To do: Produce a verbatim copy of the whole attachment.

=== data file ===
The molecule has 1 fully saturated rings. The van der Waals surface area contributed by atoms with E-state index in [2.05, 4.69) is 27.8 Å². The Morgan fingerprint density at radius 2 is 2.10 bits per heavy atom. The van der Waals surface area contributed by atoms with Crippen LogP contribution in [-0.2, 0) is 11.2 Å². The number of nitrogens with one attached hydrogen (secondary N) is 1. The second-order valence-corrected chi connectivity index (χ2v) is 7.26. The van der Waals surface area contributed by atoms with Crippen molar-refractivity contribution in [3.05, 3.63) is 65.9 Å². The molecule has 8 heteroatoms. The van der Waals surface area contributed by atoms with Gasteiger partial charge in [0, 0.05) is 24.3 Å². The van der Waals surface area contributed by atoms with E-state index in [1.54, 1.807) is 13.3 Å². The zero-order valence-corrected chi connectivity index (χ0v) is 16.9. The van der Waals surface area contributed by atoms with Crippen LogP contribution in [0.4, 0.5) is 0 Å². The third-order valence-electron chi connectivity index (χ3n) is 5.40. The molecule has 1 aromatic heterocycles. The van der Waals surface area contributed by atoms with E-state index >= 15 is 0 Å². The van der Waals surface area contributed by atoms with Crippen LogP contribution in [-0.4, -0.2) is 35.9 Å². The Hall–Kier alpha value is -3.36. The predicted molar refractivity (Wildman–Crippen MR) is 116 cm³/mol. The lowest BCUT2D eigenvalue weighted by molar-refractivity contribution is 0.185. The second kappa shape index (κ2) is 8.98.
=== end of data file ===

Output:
The molecule has 1 fully saturated rings. The van der Waals surface area contributed by atoms with E-state index in [2.05, 4.69) is 27.8 Å². The Morgan fingerprint density at radius 2 is 2.10 bits per heavy atom. The van der Waals surface area contributed by atoms with Crippen LogP contribution in [-0.2, 0) is 11.2 Å². The number of nitrogens with one attached hydrogen (secondary N) is 1. The second-order valence-corrected chi connectivity index (χ2v) is 7.26. The van der Waals surface area contributed by atoms with Crippen molar-refractivity contribution in [3.05, 3.63) is 65.9 Å². The molecule has 8 heteroatoms. The van der Waals surface area contributed by atoms with Gasteiger partial charge in [0, 0.05) is 24.3 Å². The van der Waals surface area contributed by atoms with E-state index in [1.54, 1.807) is 13.3 Å². The zero-order valence-corrected chi connectivity index (χ0v) is 16.9. The van der Waals surface area contributed by atoms with Crippen LogP contribution in [0.4, 0.5) is 0 Å². The third-order valence-electron chi connectivity index (χ3n) is 5.40. The molecule has 1 aromatic heterocycles. The van der Waals surface area contributed by atoms with E-state index >= 15 is 0 Å². The van der Waals surface area contributed by atoms with Crippen LogP contribution in [-0.4, -0.2) is 35.9 Å². The Hall–Kier alpha value is -3.36. The predicted molar refractivity (Wildman–Crippen MR) is 116 cm³/mol. The lowest BCUT2D eigenvalue weighted by molar-refractivity contribution is 0.185. The second kappa shape index (κ2) is 8.98.